Saturday, August 5, 2017

The Most Instructive....

I'm guessing that many chess players have been following some of the top class action in the northern hemisphere's summer season. For me, the British Championship is an interesting event to follow as I know some of the players. But like many, I've been keeping an eye on the Sinquefield Cup in America with Carlsen and a group of the world's elite. The first 3 rounds have brought about much fighting chess and a joy for those players who include 1.e4 e5 in their repertoires.

However, if we mere mortals want to improve our games and learn from the best what would be the 1 thing that we should study from this tournament so far? Well, any interesting position is good to study, and non standard types of manouvres, like Aronian's 10.Rh4 from his first round game vs Nepomniachtchi is a fun move.

Aronian-Nepomniachtchi Sinquefield 2017
In answer to black's 9..Qa5 Aronian here didn't defend his a3 bishop, or retreat it, but played 10.Rh4!? which protects the bishop due to the threat of Ra4 trapping a queen. Neat!

However, openings, tricks, fanciful ideas are to my mind beautiful to see but unlikely to bring many long term benefits to the game of an average club player. No, in my opinion, the best position to learn was Anand's defence of a rook ending a pawn down against Carlsen.

I'm sure that many people reading this blog will know that this is supposed to be a draw, but I wonder how many would be confident of holding this position with white against Magnus Carlsen? Anand did it comfortably and to be honest, white is starting with the best possible pawn structure for the defence and it is impossible for black to get his rook behind the pawn before white does. But the black a-pawn will force it's way down to a2 or a3. In fact, in just another 4 moves this position was reached.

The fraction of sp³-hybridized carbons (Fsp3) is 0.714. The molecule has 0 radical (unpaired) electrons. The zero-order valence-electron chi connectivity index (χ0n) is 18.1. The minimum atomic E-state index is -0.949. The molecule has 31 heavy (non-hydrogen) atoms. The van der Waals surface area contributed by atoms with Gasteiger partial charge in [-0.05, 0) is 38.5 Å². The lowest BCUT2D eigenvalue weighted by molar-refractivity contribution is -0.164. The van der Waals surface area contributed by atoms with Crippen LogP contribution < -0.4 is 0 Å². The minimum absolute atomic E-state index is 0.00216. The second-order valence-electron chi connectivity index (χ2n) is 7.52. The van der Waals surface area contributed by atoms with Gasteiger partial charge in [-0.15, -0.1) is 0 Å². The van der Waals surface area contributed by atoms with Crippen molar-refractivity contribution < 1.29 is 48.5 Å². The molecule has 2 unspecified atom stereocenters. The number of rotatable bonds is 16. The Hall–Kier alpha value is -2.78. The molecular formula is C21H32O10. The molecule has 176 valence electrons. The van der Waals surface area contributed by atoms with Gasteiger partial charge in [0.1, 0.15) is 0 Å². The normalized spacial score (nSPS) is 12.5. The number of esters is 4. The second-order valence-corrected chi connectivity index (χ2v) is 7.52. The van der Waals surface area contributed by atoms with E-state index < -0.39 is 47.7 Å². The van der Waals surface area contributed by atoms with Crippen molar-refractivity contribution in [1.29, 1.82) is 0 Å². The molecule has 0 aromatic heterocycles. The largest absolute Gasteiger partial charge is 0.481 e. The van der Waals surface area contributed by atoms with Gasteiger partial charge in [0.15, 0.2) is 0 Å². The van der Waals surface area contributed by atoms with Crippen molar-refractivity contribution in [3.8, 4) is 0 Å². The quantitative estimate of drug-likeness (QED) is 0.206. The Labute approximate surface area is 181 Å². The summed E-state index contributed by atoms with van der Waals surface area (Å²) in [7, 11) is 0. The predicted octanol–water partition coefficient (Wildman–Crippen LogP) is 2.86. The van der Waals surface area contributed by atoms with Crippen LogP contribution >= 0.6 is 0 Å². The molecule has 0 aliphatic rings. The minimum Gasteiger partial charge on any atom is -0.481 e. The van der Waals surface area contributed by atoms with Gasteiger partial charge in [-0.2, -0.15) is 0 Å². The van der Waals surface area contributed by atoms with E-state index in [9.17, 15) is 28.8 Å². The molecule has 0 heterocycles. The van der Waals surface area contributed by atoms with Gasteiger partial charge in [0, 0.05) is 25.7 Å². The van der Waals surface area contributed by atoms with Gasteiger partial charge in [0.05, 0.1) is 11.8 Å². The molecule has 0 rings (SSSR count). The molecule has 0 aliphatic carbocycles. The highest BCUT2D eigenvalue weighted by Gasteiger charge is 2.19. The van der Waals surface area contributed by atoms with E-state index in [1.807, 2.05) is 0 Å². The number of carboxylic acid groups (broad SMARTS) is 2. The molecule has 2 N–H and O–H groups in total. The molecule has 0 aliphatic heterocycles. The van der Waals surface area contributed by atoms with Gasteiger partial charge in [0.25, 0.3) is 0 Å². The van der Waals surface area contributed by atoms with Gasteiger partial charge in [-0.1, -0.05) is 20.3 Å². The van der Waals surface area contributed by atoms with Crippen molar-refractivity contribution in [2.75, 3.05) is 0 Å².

White still just has to sit and wait for black to try something and then react, but what can black do? Advance on the king side? Bring the king to the queen side? With the pawn on a3, black's king has a hiding square on a2, but white's rook will be able to take king side pawns as black won't be threatening to promote. So the other option is to advance the pawn to a2, but what then? black's rook is as immobile as white's, and if black's king comes to the queen side, it will be subject to checks that it won't be able to escape from.

Carlsen didn't give up trying, and eventually, this position was reached with black pushing his g-pawn. So what would you play here as white? What would be your candidate moves? Perhaps hxg5, or Ra7+, or even Kf3? Let's look at trading a pair of pawns as that's what we're told we should do as defenders. After 1.hxg5 fxg5

Now what? White's king is becoming more open, and what black would like to do is have his rook on a1, pawn and a2 and swing the rook over to do a check. So imagine doing nothing like 2.Kf3 Ra1 3.Kg2 

Now the position is critical for white after 3..g4! If white shuffles the king, black's king will come to the queen side, while if white aims for more trades with 4.f4 exf3 Kxf3, then white's king becomes more exposed.

The whole endgame is a nightmare, and there are simplifications to other endgames that need to be understood as well. Anand's solution was excellent. If we go back a few moves:

Anand chose to play 60.g4! here. I have to admit, it wouldn't have been first among my candidate moves, but the resulting positions are all level.

If black captures hxg4, then white can play hxg5 fxg5 and Kg3 picking up one of the g-pawns before retreating the king back to the corner. Carlsen took the other way 60..gxh4 but after 61.gxh5, this h-pawn gives white sufficient counterplay. Look at the final position when the game was agreed drawn.

It is black to move and although he has an extra pawn, and 2 passed pawns, black has virtually no moves. Playing h3 will allow Kh2 when the only move is Kg8 but a repetition will occur after Rg7+ and the rook will fly back to a7.

While opening knowledge and tactical and imaginative flair are essential ingredients in a players arsenal, learning technique can help us save valuable half points, or like with Carlsen, squeeze out victories from unlikely positions. Remember that very often, the defence in the endgame is being carried out after 4, 5, 6 hours of intense concentration so it is important to keep trying and to keep putting pressure on opponent's. Here's the endgame with some notes by me. I strongly urge anyone with any chess ambition to learn the technique from Anand's play so that you can use it your own games.

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